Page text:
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Architecture & Design

Show events

Agitprop, love trucks and leaflet bombs: the art of protest

Titles can be misleading, and in case you have visions of microwave ovens running amok or washing machines crunching up the parquet, be reassured — or disappointed.

Andrew Lambirth | The Spectator

Frankenstein exhibition: how the monster changed shape

British Library to display first image of Frankenstein's monster in an exhibition charting the changing face of Mary Shelley's creation.

Anita Singh | The Telegraph

The Cheesegrater a tower of no small ambition

Overlook, if you can, its crass shape and enjoy instead the dazzling details that elevate Richard Rogers's Cheesegrater.

Rowan Moore | The Guardian

From Lloyds to Leadenhall: a tale of two buildings

Lead architect Graham Stirk gives a guided tour of 'The Cheesegrater' aka the Leadenhall building, standing at 225m, the tallest office tower ever to be built in Britain.

David Levene and Noah Payne-Frank | Robert Booth | The Guardian

From Kate Moss to Marilyn Manson, Wedding Dresses 1775–2014 is beautiful at the V&A

This exhibition is every bride-to-be’s dream; it's not only looking at the evolution of wedding wear (men are, briefly, included too), but also a stunning look at how what we wear when we get married reflects who we are.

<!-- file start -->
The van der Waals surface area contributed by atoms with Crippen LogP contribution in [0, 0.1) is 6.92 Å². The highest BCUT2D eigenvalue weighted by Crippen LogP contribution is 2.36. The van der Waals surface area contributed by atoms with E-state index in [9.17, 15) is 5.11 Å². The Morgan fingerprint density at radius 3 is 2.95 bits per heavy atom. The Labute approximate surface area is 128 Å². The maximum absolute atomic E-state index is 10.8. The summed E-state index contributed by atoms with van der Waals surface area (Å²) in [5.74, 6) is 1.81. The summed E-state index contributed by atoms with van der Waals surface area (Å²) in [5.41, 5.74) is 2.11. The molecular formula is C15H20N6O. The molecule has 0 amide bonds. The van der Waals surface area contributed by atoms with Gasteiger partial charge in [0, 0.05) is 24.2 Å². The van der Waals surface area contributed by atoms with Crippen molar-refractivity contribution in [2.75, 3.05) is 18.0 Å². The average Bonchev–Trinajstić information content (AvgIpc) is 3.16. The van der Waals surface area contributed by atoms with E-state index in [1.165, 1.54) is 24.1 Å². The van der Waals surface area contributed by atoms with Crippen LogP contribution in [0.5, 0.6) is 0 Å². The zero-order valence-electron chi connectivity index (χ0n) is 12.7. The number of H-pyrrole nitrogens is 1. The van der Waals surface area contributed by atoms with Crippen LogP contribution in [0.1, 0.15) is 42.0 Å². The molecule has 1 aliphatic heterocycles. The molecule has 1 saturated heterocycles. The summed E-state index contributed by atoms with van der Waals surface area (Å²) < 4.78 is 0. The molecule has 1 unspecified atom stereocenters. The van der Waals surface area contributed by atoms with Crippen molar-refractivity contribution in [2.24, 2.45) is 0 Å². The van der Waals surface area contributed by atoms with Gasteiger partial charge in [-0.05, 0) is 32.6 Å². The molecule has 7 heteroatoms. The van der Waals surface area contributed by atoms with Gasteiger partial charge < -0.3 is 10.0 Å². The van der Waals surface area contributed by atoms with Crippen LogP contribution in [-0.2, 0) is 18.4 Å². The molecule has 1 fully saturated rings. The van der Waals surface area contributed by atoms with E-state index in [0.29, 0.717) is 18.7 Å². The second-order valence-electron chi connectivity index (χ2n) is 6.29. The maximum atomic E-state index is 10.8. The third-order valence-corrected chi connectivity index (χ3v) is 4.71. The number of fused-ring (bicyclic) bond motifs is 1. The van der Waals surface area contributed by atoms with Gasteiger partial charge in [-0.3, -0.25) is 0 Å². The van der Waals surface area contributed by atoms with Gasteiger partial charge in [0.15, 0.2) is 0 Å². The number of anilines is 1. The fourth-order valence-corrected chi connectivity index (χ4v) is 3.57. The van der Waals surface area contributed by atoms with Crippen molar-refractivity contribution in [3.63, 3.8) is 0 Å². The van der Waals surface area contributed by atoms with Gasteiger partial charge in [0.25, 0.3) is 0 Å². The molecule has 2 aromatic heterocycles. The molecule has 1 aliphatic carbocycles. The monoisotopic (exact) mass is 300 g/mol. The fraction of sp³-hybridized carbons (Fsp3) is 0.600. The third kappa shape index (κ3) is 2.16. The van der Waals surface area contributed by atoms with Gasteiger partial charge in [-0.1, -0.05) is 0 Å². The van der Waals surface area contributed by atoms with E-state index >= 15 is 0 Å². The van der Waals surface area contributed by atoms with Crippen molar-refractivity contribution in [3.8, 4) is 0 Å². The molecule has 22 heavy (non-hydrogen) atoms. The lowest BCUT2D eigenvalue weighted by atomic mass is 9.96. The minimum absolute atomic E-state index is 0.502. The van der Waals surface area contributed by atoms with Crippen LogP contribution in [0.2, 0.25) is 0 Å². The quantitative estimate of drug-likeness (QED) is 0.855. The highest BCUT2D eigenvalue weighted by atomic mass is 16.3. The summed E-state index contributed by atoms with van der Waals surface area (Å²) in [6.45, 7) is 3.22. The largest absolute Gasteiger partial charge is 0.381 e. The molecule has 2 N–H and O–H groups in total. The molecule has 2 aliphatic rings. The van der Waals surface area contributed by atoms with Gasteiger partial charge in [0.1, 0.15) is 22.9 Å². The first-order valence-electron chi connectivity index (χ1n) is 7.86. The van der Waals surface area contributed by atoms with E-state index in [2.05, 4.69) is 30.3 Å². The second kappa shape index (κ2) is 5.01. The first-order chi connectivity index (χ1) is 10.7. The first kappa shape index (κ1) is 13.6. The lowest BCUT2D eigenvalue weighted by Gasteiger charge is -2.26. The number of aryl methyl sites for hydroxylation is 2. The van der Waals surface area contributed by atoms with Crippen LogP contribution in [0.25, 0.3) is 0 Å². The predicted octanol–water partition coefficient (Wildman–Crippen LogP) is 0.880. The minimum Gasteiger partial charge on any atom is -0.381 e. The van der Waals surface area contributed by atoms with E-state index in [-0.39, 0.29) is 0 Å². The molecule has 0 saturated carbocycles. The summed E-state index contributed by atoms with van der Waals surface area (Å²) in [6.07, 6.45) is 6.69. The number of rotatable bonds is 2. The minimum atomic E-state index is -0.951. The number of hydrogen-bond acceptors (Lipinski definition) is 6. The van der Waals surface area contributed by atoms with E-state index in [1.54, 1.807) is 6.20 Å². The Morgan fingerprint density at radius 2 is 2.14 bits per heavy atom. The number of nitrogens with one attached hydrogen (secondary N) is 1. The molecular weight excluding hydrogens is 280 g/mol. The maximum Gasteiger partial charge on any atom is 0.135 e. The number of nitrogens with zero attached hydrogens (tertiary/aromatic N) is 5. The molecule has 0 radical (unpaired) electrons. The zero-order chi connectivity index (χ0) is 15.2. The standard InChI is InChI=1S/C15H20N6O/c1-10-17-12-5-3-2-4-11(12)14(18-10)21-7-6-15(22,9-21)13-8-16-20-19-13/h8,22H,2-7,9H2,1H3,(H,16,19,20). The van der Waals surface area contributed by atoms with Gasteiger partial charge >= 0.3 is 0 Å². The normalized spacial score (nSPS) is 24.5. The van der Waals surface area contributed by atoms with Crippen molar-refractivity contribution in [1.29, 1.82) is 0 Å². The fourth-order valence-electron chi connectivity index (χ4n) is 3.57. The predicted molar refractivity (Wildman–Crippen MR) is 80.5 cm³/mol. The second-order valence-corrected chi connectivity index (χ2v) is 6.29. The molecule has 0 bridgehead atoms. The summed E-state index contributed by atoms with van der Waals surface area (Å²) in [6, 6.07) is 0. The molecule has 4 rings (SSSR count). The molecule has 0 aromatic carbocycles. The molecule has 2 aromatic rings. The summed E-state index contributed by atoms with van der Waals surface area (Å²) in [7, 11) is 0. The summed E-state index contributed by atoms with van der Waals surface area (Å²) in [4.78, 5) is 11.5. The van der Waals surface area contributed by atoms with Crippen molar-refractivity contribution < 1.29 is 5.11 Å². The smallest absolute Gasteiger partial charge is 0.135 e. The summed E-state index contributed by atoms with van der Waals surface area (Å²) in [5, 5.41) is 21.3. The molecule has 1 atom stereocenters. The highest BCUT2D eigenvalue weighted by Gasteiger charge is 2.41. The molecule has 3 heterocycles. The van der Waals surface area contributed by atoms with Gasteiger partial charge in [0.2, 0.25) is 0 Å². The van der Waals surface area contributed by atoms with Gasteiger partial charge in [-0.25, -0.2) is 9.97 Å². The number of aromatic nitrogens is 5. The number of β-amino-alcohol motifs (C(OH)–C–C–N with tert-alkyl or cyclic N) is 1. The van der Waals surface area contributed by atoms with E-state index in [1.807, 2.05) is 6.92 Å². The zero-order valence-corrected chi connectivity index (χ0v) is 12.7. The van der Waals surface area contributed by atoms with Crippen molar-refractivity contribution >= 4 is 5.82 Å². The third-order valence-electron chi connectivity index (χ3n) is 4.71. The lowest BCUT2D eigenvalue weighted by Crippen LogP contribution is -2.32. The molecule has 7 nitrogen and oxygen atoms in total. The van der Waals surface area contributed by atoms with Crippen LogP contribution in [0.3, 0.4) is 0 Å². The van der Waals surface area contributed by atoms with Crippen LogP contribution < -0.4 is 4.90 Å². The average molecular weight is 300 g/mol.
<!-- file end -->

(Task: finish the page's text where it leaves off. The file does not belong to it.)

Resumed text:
Culture 24 | Stephanie Pomfrett

Disobedient Objects, V&A - exhibition review

Activist art may make for a moving show but the museum’s new approach to collecting is truly radical.

Evening Standard | Robert Bevan

Louis Kahn, Design Museum - exhibition review

This first major survey of Louis Kahn’s splendid work in decades features 60 models, films, photographs, notebooks and other personal effects which illuminate his enigmatic life and death.

Evening Standard | Robert Bevan

Tate Britain is comical, creepy and a little bit crazy for opening doors to British Folk Art

Imagine a show on the history of modern sculpture that filled a gallery with, say, washroom fittings and unmediated bicycle parts.

Culture 24 | Mark Sheerin

Judith Weir; Eamonn Holmes reviews Believe

In tonight's Front Row: Judith Weir talks to John Wilson about being appointed Master Of The Queen's Music, and Eamonn Holmes - Manchester United superfan - reviews the film, Believe, about Sir Matt Busby's last great coaching challenge.

BBC Front Row | John Wilson

Sheer delight

The Tate’s new show of Brobdingnagian shop signs, evocative stitchery, glorious figureheads from ships and collaged pictures is both timely and hideously overdue.

Andrew Lambirth | The Spectator